Noncompetitive inhibition of human CYP2C9 in vitro by a commercial Rhodiola rosea product
Journal article, Peer reviewed
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Original versionPharmacology Research & Perspectives. 2017, 5 (4), . 10.1002/prp2.324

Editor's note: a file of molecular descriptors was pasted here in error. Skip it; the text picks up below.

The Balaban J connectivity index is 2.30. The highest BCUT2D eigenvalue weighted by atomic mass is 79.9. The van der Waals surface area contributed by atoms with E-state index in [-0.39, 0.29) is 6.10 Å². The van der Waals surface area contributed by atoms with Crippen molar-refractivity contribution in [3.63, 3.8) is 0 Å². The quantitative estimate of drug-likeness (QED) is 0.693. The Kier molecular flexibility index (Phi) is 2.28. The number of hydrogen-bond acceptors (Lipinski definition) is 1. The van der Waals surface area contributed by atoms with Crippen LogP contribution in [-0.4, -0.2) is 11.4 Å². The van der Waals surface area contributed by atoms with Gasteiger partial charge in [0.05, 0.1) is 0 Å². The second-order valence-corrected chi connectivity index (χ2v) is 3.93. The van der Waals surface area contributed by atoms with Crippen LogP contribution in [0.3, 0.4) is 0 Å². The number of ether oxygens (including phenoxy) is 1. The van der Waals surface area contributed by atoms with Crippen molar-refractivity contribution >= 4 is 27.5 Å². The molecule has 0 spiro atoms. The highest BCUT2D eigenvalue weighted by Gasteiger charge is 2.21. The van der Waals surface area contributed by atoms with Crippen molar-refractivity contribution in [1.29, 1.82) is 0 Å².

A commercial Rhodiola rosea (R. rosea) product has previously demonstrated CYP2C9 inhibition in humans. The purpose of this study was to provide in vitro inhibitory data for this particular interaction and to classify the mechanism of the interaction. Another aim was to examine the in vitro influence of ethanol on the CYP2C9 activity. Human CYP2C9 (wild type) isolated from a baculovirus-infected cell system was incubated with 0.8 μmol/L losartan for 20 min. Sulfaphenazole was used as a positive control. The commercial R. rosea product “Arctic Root” was used as test inhibitor. Formation of the CYP2C9-produced losartan metabolite EXP-3174 was determined by validated LC-MS/MS methodology. Possible mechanism-based (irreversible) inhibition was evaluated using time- and NADPH-dependent inhibition assays. Kinetic constants (Km, Vmax, and Ki) were calculated from a Lineweaver-Burk plot. Mode of inhibition was determined. CYP2C9 was inhibited by “Arctic Root” with an IC50 (extract concentration yielding 50% reduction in enzyme activity) of 19.2 ± 2.7 μg/mL. Inhibitor concentrations of 20 μg/mL and 40 μg/mL yielded Ki values of 16.37 μg/mL and 5.59 μg/mL, respectively. The Lineweaver-Burk plot showed noncompetitive inhibition mode. No time- or NADPH-dependent inhibition was observed. The presence of ethanol inhibited CYP2C9 activity in a concentration-dependent manner. In conclusion, the commercial R. rosea product “Arctic Root” demonstrated noncompetitive inhibition of CYP2C9 in vitro. Further work identifying the constituents responsible for this inhibition is needed.